Monday, April 21, 2008

Fairy Tales and Fairy Breasts

***TMI Alert*** Male readers may want to look away, or risk being blinded by reading about such incomprehensible things as body image and women's issues. :-)

I've been hanging out over at youngsurvival a lot the past two weeks, lurking on the boards, asking a few questions, trying to get a feel for what other young women with breast cancer are dealing with. It has been a great resource for getting a handle on what might be in store for me in the next few months.

One of the boards has photos that women have sent in of their reconstructions after mastectomies. Many women have been very brave and sent in anonymous pictures, from the neck down, in an effort to give examples of good, bad, and in-between results for other women to look at, and realistically assess what reconstruction can, and cannot, do for them. Beyond the sheer voyeurism of looking at the photos, there was a thrill to see things as they really were, no special lighting or edited photo book from a plastic surgeon. The results varied. Some women had absolutely incredible results, others did not. Some results were lopsided, or not quite what the woman had hoped for.

A common theme was: "They look great when I'm wearing clothes. Not so much without clothes."

As I paged through photo after photo, I thought about myself and what I would ultimately choose. Would I really not choose reconstruction? I have shied away from the choice because it means reducing or reconstructing my healthy breast so they would "match"...you know, like they were a pair of book ends or something.

I don't want to do that, partly out of a sense of leaving well enough alone, and partly because I value my breast as part of my body, and as part of my sexuality and intimacy with my husband. Do I want to sacrifice that intimacy, and the part it plays in our love life, for a matching set of "foobs" which look good in a sweater, but are anatomically useless?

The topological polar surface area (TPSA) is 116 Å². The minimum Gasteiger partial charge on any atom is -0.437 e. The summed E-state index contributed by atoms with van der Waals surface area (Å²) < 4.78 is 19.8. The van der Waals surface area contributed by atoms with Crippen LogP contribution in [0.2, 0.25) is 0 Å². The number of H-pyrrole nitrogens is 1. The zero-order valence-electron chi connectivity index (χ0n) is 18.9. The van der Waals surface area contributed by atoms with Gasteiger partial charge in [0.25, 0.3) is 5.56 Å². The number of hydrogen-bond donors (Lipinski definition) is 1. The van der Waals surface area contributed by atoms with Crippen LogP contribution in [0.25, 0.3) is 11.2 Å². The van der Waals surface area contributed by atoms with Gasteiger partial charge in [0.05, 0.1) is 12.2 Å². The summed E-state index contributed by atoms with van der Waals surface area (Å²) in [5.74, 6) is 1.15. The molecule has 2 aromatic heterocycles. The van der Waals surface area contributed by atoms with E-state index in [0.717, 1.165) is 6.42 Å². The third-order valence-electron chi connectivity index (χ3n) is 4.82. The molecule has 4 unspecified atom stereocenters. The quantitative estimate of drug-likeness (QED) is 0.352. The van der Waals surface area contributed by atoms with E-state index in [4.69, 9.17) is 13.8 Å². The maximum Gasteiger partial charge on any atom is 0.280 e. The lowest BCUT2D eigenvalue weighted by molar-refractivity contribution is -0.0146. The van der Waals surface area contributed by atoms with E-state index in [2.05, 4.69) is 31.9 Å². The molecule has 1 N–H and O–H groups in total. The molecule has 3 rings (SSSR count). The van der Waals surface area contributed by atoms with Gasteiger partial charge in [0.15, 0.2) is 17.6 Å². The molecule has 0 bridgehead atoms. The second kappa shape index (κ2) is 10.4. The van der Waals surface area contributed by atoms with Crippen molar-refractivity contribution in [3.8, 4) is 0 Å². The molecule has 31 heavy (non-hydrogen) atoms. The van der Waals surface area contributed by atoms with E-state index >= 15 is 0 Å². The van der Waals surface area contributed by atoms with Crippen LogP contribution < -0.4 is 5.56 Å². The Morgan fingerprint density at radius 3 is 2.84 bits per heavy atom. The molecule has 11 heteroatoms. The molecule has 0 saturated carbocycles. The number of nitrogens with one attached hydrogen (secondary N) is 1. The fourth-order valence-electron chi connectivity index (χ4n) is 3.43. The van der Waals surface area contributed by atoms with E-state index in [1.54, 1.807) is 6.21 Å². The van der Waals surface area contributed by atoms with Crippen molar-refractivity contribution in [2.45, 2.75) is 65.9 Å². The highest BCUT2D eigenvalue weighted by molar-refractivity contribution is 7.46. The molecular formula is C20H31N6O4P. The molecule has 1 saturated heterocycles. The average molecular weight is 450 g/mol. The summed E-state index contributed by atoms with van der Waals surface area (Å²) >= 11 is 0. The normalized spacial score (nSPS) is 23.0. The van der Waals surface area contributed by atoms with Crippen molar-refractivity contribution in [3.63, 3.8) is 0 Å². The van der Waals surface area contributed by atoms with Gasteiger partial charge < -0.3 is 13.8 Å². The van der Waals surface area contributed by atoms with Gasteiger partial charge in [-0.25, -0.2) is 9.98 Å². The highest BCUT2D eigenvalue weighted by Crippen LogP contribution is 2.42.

Immediately, a tale leaped into my mind of Sir Gawain, from King Arthur's court, and his ugly bride. He marries a Loathesome Lady for King Arthur because she has granted Arthur victory over a giant through her knowledge. Her only price is that Arthur must provide her a husband from among his knights.

Sir Gawain marries her but is disgusted by her age, appearance, and lowly background. She defends her deficiencies and then is transformed before Sir Gawain, revealing a beautiful lady. She tells him she is cursed with her ugliness, but remains beautiful for only half the day. She can be beautiful at night, with him, or beautiful during the day, in public. Which option would Sir Gawain choose?

Through her persuasion to consider her feelings, Sir Gawain relents and allows her to be beautiful for others. That breaks the spell and the Loathsome Lady becomes the Lovely Lady at all times. This being a fairy tale, happy endings are all around as Sir Gawain gets to bed a beauty, and not some ugly chick that repulses him, because really that's all women are good for in Arthurian legends; to be either horrible witches or beautiful, powerless maidens waiting to be rescued and married. I'm so happy for you Gawain.